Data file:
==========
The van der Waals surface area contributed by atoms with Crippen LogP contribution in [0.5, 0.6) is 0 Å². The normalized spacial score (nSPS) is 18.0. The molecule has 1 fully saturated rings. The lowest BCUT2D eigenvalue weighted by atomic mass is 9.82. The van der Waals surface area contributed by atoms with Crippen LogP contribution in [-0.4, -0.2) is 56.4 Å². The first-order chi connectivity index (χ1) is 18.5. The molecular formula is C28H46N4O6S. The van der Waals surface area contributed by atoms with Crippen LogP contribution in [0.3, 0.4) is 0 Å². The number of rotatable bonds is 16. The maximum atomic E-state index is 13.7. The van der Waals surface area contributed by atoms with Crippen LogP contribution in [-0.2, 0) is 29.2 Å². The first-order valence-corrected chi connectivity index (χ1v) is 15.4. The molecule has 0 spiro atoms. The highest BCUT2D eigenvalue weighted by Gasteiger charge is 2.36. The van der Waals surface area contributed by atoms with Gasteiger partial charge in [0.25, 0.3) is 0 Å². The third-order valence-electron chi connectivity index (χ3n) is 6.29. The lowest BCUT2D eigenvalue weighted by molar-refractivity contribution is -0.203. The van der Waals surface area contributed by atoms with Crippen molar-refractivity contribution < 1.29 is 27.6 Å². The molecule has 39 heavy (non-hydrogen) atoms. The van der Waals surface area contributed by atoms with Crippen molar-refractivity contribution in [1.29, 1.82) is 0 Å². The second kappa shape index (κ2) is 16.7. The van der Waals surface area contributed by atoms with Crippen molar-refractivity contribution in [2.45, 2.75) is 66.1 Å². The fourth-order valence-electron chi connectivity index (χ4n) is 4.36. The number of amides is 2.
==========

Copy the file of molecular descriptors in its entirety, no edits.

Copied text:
The van der Waals surface area contributed by atoms with Crippen LogP contribution in [0.5, 0.6) is 0 Å². The normalized spacial score (nSPS) is 18.0. The molecule has 1 fully saturated rings. The lowest BCUT2D eigenvalue weighted by atomic mass is 9.82. The van der Waals surface area contributed by atoms with Crippen LogP contribution in [-0.4, -0.2) is 56.4 Å². The first-order chi connectivity index (χ1) is 18.5. The molecular formula is C28H46N4O6S. The van der Waals surface area contributed by atoms with Crippen LogP contribution in [0.3, 0.4) is 0 Å². The number of rotatable bonds is 16. The maximum atomic E-state index is 13.7. The van der Waals surface area contributed by atoms with Crippen LogP contribution in [-0.2, 0) is 29.2 Å². The first-order valence-corrected chi connectivity index (χ1v) is 15.4. The molecule has 0 spiro atoms. The highest BCUT2D eigenvalue weighted by Gasteiger charge is 2.36. The van der Waals surface area contributed by atoms with Gasteiger partial charge in [0.25, 0.3) is 0 Å². The third-order valence-electron chi connectivity index (χ3n) is 6.29. The lowest BCUT2D eigenvalue weighted by molar-refractivity contribution is -0.203. The van der Waals surface area contributed by atoms with Crippen molar-refractivity contribution < 1.29 is 27.6 Å². The molecule has 39 heavy (non-hydrogen) atoms. The van der Waals surface area contributed by atoms with Crippen molar-refractivity contribution in [1.29, 1.82) is 0 Å². The second kappa shape index (κ2) is 16.7. The van der Waals surface area contributed by atoms with Crippen molar-refractivity contribution in [2.45, 2.75) is 66.1 Å². The fourth-order valence-electron chi connectivity index (χ4n) is 4.36. The number of amides is 2.